Then, every single day, I'm going to add, let's say, two new interesting audiences and I'm going to kill three. Eventually, I'm going to get better audiences. The reason your products are dying out is most definitely that you don't test enough interests and audiences. That's the key. But scaling, usually I do it most vertically. I use a lot of CBOs, and I just double the budget. If it works at $10 a day, it's probably going to work at $25 a day as well.
Top Marketing Tips
Sean: The next question I have regarding marketing is the last question for marketing: what are your top tips for dropshippers on the marketing side of things?
Henrik: My tip is definitely to not just compete with people; focus on creating content for your own audience. This is the key. So, the only reason really that what I do is so successful is because we do not, and this is very good advice that I don't think is so often seen out there, we don't compete. Most people, let's say you want to sell these sunglasses, most people are going to recommend you to target people that are interested in sunglasses, interested in fashion.
And this is so important; you need to think outside the box because with your small budgets, you know, the competitors, they're spending hundreds of thousands, and with your small budget, there's no chance for you to compete in the big interest.
That's also why I like to do one country dropshipping. But let's look at it as audiences. You need to find your own small market and specialize there, right? Like, it's just like if I start a big YouTube channel and I create the most broad content, there's no way that I can compete with the big YouTubers. So, I need to make my own small ideas, create my own audience, and then go bigger and bigger. So, definitely find your own little market, try to do things that stand out and make it more unique.
Budget Needed to Start Dropshipping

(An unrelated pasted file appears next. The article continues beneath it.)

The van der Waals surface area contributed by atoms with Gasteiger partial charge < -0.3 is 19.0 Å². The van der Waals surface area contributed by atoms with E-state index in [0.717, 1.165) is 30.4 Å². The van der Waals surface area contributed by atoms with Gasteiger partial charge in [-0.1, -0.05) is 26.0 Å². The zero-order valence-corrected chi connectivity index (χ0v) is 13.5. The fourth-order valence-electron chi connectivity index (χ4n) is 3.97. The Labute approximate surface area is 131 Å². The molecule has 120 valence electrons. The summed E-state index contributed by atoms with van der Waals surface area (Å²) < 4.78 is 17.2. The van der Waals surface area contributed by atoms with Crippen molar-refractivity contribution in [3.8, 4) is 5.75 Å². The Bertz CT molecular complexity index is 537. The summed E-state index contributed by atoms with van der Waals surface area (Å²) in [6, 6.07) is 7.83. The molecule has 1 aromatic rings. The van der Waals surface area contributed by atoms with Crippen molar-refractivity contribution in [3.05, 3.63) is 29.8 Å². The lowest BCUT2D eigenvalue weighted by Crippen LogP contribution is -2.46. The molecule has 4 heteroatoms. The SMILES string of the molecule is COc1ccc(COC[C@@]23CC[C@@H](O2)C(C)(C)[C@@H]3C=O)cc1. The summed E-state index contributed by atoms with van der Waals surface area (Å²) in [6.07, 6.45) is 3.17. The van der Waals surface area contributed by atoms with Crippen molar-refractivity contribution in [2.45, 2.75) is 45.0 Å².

Sean: If a beginner starts with $500 how do you think they should start out dropshipping or do you recommend they need to save up more?
Henrik: I'm just going to be honest; there are many people out there who are looking to sell you a dream. If most people are starting dropshipping with the goal of being rich, let's be honest, and if you think that $500 is going to be enough to put you in that position where you can be rich, I think you don't really look at things too logically. It doesn't make much sense.
I think you can make it work with $1,500, but that's pretty much gambling. If you have $500, you should either be doing organic and just save the profits you make from organic. You should reinvest in ads that have at least a $1,000 budget, is my advice. Otherwise, it can just be gambling.
You know what I used to do? I had like $300; I'll just spend it. If I fail, I'll just be trying to figure out where my next $300 is. Eventually, someday, it will start working. But man, I would say you honestly should have $1,000. If not, just do TikTok organic or like say, opt for organic. Organic is great, even though it's not what I prefer, but it's a great way to build capital for sure. Otherwise, just save up a little bit because getting into dropshipping is not as easy as some people make it seem, but it's doable, 100%
How is Dropshipping Changing
Sean: So last question Henrik, How do you think dropshipping or eCommerce will change over the next one to two years and how do you advise to adapt to these changes?
Henrik: I think my biggest changes really were in the last three to four years because four years ago, you could dropship with 60-day shipping times, pretty much, you know what I mean. So, I don't really think there's that big of a change. I think their income changes to advertising platforms, their rules, things like that. I definitely think that TikTok marketing is going to be the main Dropshipping platform.
I think Facebook might even, you know, go completely to the side, I'm not sure yet. I think though you need to have good shipping time, that's 100% essential, that's one of the most important things. I just think you need to be professional, use things like gem pages, page in store, just don't look like other dropshippers. People have seen that, they're not going to fall for it. But yeah, if you can just stand out a little bit and not look so much like a dropshipping store, have fast shipping, I think it will be good two years from now as well, anyways
Sean: That's it for the interview Henrik thanks for accepting it
Henrik: Thank you, and you guys watching, keep working dropshipping is a great business model and it's very much alive